Reports say that Ukraine's defense ministry and two banks have fallen victim to a cyberattack on Tuesday. This follows what appeared to be mild escalation in the Russia-Ukraine conflict over the weekend, in which top U.S. officials warned that Russia could invade the former Soviet state this week.
By almost every measure, ransomware continues to get worse, not least in the average amount criminals receive when a victim chooses to pay a ransom. So say new reports assessing the volume and severity of ransomware attacks, the flow of cryptocurrency, attackers' target selection and more.
"All too often we hear that our industrial control systems have no security. That's not true," says Kevin Jones, group CISO of Airbus. In fact, he states, "some of these systems have been designed with security encapsulating them and security around them." He discusses enhancing cyber resilience.
On this week's "Sound Off," we ask John Kindervag, the founder of Zero Trust, for his reaction to the recently released Office of Management and Budget federal strategy to move the U.S. government toward a mature Zero Trust architecture.
Regulators should require all medical device makers to include a baseline of certain cybersecurity protections in their products and to build in a feature that allows safe vulnerability scanning of their devices, says researcher Daniel Bardenstein, a strategist at CISA.
People think cloud is a silver bullet, but it’s not. It's not even copper. And people think cloud it easy and someone else’s problem. But it's not. The cloud is nothing more than a highly resilient, outsourced data center with a lot of bells and whistles.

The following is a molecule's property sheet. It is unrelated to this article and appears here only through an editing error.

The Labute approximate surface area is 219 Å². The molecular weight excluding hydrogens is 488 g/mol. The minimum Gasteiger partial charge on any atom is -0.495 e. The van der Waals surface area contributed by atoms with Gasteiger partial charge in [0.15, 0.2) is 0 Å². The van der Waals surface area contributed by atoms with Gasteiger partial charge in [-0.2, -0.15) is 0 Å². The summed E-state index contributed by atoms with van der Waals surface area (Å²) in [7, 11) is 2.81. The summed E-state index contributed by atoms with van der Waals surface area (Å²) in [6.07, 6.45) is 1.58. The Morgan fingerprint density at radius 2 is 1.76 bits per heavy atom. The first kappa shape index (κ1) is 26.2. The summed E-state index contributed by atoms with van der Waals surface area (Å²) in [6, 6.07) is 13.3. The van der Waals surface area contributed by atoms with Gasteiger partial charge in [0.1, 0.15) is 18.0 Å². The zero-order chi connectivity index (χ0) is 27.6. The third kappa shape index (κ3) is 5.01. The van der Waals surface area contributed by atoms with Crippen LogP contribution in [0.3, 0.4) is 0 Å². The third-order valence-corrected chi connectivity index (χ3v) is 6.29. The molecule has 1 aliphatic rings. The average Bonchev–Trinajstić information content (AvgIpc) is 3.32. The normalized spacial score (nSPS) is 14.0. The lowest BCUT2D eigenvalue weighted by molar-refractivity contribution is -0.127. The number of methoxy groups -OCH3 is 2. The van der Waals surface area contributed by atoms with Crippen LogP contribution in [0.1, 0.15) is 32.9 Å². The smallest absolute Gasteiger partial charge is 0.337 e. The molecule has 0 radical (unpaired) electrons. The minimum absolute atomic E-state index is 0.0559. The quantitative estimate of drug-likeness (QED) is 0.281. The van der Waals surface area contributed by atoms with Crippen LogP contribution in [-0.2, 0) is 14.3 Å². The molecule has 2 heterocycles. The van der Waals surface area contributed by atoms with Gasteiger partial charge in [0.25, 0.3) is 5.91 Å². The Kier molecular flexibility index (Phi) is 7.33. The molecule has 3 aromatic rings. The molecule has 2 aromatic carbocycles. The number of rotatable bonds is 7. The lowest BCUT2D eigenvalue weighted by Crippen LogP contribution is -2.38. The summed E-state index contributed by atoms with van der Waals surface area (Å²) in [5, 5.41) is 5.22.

A 60-second TV advertisement, paid for by cryptocurrency exchange platform Coinbase. aired during the Super Bowl on Sunday. It featured a QR code that took those who scanned it to the trading website. Some cybersecurity experts have voiced concerns about using vulnerable QR code on live TV.
The U.S. CISA has issued a "Shields Up" alert to U.S. organizations to protect against potential retaliatory cyberattacks at the hands of the Russians - especially if the Biden administration intervenes in the country's conflict with Ukraine, where Russia has massed some 100,000 troops.
Days after the Federal Bureau of Investigation and the U.S. Secret Service issued a cybersecurity advisory on the ransomware-as-a-service group BlackByte, it hit the corporate IT network of the U.S. National Football League's San Francisco 49ers team.
Security experts explain how the Rust programming language helps the BlackCat ransomware group execute targeted attacks on critical infrastructure. Compared to traditional languages like C or C++, Rust brings speed, security, stability and unparalleled detection evasion capabilities to the table.
In case anyone doubts that Russia is the epicenter of ransomware operations, follow the money, as Chainalysis finds that "roughly 74% of ransomware revenue in 2021 - over $400 million worth of cryptocurrency - went to strains we can say are highly likely to be affiliated with Russia in some way."
A massive data breach has been uncovered by researchers who say the incident totals in excess of 172 GB of data and affects an estimated 19 million people. The victims are primarily customers of online appointment company FlexBooker, researchers say.